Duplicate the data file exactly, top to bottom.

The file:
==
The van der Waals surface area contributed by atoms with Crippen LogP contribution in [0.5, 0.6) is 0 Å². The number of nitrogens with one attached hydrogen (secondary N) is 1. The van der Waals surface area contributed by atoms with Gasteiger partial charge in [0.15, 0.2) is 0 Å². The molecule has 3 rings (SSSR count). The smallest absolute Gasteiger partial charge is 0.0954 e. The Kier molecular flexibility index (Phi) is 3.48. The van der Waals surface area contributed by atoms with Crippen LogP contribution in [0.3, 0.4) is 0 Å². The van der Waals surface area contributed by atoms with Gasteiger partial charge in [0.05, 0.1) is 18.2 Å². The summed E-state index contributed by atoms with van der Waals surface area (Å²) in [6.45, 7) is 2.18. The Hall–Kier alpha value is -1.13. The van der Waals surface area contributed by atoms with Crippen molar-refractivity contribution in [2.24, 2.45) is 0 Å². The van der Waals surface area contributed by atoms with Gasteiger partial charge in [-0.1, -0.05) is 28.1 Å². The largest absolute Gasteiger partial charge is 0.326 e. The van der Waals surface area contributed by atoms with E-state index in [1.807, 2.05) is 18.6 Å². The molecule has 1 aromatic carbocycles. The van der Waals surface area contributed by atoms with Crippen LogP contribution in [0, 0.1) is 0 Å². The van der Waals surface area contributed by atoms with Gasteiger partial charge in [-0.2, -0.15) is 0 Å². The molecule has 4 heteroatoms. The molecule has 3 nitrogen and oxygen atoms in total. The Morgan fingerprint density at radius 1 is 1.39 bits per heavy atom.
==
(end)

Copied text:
The van der Waals surface area contributed by atoms with Crippen LogP contribution in [0.5, 0.6) is 0 Å². The number of nitrogens with one attached hydrogen (secondary N) is 1. The van der Waals surface area contributed by atoms with Gasteiger partial charge in [0.15, 0.2) is 0 Å². The molecule has 3 rings (SSSR count). The smallest absolute Gasteiger partial charge is 0.0954 e. The Kier molecular flexibility index (Phi) is 3.48. The van der Waals surface area contributed by atoms with Crippen LogP contribution in [0.3, 0.4) is 0 Å². The van der Waals surface area contributed by atoms with Gasteiger partial charge in [0.05, 0.1) is 18.2 Å². The summed E-state index contributed by atoms with van der Waals surface area (Å²) in [6.45, 7) is 2.18. The Hall–Kier alpha value is -1.13. The van der Waals surface area contributed by atoms with Crippen molar-refractivity contribution in [2.24, 2.45) is 0 Å². The van der Waals surface area contributed by atoms with Gasteiger partial charge in [-0.1, -0.05) is 28.1 Å². The largest absolute Gasteiger partial charge is 0.326 e. The van der Waals surface area contributed by atoms with E-state index in [1.807, 2.05) is 18.6 Å². The molecule has 1 aromatic carbocycles. The van der Waals surface area contributed by atoms with Crippen LogP contribution in [0, 0.1) is 0 Å². The van der Waals surface area contributed by atoms with Gasteiger partial charge in [-0.2, -0.15) is 0 Å². The molecule has 4 heteroatoms. The molecule has 3 nitrogen and oxygen atoms in total. The Morgan fingerprint density at radius 1 is 1.39 bits per heavy atom.